The final chapter deals with Saladin's image and legacy. Möhring begins with European views of Saladin beginning in the eighteenth century, demonstrating how Enlightenment ideas shaped the reimagining of Saladin by Voltaire. Anti-Christian sentiment generally helped recast Saladin as a more virtuous figure compared to any of the Crusaders. During the Romantic era, a similar event occurred, articulated primarily through Sir Walter Scott's writings. Although many of Saladin's historically attested actions were quite magnanimous, Scott often enhanced his image with fictitious events. Möhring contrasts the Enlightenment and Romantic view with a much less flattering medieval perspective. Indeed, all of chapter 7 is a nice corrective to the popular view, both the good and the bad, of Saladin.
After dealing with the Christian/European view, Möhring discusses the depiction of Saladin in the Islamic sources. This discourse extends to the modern era. Möhring adeptly points out that until nineteenth-century European imperialism in the Middle East, Muslims really did not express much interest in the Crusades, and by extension, Saladin. Why would they? Like the American North in regard to the Civil War, they won and thus did not obsess over it. Yet, with imperialism, Saladin reemerges as a figure of resistance and liberation. Of course, European imperialism also brought new attention to Saladin in Europe, gaining the very favorable attention of Kaiser Wilhelm, who built a tomb for Saladin. In the post-World War I Middle East, Saladin's image took a new twist. As one would expect, he became the hero of the Kurds, but Arabs latched onto him as a Pan-Islamic hero, while Turkey transformed him into a Turk. Meanwhile, Shia' Muslims typically view him as a villain, demonstrating that understanding Saladin and the modern world is anything but easy.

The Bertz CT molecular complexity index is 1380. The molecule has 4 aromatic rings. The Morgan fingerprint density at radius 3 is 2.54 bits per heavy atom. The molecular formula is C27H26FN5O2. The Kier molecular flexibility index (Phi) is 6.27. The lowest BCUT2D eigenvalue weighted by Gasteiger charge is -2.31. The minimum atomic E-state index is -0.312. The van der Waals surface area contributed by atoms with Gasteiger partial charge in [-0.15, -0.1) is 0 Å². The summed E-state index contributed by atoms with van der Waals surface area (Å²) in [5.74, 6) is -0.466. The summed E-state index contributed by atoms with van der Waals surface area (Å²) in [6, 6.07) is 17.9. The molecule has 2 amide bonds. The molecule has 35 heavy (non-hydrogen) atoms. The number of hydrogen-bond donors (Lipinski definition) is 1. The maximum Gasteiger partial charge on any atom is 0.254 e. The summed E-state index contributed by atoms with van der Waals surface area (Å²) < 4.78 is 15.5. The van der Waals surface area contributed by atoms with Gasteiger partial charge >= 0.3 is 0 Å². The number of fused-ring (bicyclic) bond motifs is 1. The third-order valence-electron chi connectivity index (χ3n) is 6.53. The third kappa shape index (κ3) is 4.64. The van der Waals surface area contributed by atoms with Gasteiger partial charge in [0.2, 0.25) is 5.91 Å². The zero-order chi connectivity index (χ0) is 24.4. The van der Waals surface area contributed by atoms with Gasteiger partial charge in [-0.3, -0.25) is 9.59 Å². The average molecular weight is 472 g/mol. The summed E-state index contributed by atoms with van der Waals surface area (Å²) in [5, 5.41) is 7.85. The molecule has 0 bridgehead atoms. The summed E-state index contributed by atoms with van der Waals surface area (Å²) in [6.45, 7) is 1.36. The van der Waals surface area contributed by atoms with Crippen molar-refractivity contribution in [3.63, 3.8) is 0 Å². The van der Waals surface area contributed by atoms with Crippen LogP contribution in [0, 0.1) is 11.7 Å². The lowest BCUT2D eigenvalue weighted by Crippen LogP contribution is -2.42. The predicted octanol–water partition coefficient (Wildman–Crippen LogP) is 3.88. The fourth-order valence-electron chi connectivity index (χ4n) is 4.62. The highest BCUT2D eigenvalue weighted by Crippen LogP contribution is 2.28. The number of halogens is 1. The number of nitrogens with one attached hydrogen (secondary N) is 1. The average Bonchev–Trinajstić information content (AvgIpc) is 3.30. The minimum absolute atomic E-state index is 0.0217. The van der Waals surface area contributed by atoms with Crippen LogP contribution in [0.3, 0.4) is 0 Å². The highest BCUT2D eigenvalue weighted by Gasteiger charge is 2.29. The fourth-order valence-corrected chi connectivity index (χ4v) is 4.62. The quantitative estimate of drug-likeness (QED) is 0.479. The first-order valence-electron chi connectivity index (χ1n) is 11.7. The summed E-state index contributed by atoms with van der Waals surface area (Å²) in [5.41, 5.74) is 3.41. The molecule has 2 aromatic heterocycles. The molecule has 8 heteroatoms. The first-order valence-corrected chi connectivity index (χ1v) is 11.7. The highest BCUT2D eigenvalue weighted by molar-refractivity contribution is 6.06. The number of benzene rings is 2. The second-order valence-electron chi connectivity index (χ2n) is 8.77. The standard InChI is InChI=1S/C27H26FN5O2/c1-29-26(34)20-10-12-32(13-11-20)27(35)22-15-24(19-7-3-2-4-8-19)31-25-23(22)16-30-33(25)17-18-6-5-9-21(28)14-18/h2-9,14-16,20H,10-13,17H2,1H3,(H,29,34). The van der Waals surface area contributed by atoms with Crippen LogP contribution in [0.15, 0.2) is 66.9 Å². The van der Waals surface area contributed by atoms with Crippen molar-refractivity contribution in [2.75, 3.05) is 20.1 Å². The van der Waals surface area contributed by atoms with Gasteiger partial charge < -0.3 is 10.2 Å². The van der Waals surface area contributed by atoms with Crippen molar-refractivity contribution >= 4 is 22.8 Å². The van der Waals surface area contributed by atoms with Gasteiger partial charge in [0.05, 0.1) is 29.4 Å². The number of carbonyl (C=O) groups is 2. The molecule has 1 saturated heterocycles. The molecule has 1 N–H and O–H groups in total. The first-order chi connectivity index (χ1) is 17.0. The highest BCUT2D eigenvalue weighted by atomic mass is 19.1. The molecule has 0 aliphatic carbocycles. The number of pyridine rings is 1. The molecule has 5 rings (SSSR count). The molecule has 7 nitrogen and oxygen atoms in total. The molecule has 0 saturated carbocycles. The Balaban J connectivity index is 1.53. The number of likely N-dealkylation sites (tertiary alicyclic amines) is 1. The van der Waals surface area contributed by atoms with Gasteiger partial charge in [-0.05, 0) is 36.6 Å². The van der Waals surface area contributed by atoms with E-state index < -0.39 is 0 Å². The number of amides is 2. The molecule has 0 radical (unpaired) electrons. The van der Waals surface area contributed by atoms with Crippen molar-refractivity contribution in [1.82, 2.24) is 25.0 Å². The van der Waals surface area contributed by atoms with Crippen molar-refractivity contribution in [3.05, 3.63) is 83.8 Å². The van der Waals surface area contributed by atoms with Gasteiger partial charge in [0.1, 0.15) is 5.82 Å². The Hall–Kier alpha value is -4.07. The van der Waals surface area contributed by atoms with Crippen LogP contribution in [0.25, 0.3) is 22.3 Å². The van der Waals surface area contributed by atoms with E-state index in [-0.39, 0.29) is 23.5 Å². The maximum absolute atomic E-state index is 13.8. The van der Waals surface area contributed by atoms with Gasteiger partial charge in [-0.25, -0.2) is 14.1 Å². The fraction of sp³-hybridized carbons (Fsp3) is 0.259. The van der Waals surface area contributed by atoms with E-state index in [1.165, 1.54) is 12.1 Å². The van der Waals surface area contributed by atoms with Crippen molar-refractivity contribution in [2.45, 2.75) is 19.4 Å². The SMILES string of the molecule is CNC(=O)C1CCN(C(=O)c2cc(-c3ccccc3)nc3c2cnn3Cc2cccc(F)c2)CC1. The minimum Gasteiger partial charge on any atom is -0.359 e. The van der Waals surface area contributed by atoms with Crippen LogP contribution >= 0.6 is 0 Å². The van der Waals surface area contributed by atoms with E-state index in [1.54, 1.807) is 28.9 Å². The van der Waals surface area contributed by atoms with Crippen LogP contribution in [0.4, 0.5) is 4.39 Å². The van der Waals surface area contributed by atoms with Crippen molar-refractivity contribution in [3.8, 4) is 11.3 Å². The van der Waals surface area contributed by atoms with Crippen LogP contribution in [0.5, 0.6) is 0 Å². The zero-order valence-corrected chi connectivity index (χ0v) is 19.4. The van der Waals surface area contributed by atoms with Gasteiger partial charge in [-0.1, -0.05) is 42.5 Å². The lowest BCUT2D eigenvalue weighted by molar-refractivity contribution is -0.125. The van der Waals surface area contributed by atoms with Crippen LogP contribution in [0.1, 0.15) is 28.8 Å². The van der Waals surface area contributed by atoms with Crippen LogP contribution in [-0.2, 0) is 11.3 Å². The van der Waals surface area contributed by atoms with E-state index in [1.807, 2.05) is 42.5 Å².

No book is perfect and Möhring's Saladin is not an exception. The biggest criticism is that there are no footnotes. This reviewer did not have the opportunity to compare the translation against the original. Although Möhring refers to his sources when he includes quotations, in other instances, he makes passing remarks that cry out for follow up. One of the most frustrating instances concerns pre-Third Crusade diplomacy with Frederick Barbarossa. Another criticism is that Möhring does not discuss Saladin's conflict with the Ismailis, also popularly known as the Assassins. His conflict with the Assassins is an intriguing part of his career and receives but a few scant sentences. A final criticism is that the Crusaders' victory at Arsuf is attributed to longbows rather than crossbows. Although the leader of the Crusaders at Arsuf was Richard I (the Lionheart) of England, the longbow did not become a standard English weapon until the fourteenth century. One may wonder if this was an issue of translation.
Nonetheless, these three points are very minor and should not distract from the overall quality of the book. Despite its brevity and lack of footnotes, the book is well suited for the general public and for classroom use. It covers Saladin's life and world very well. Professors will enjoy its use not only as a biography, but also as a source that draws out many points, particularly on the diplomatic side, that general textbooks on the Crusades do not cover.
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Timothy May. Review of Möhring, Hannes, Saladin: The Sultan and His Times, 1138-1193.
H-War, H-Net Reviews.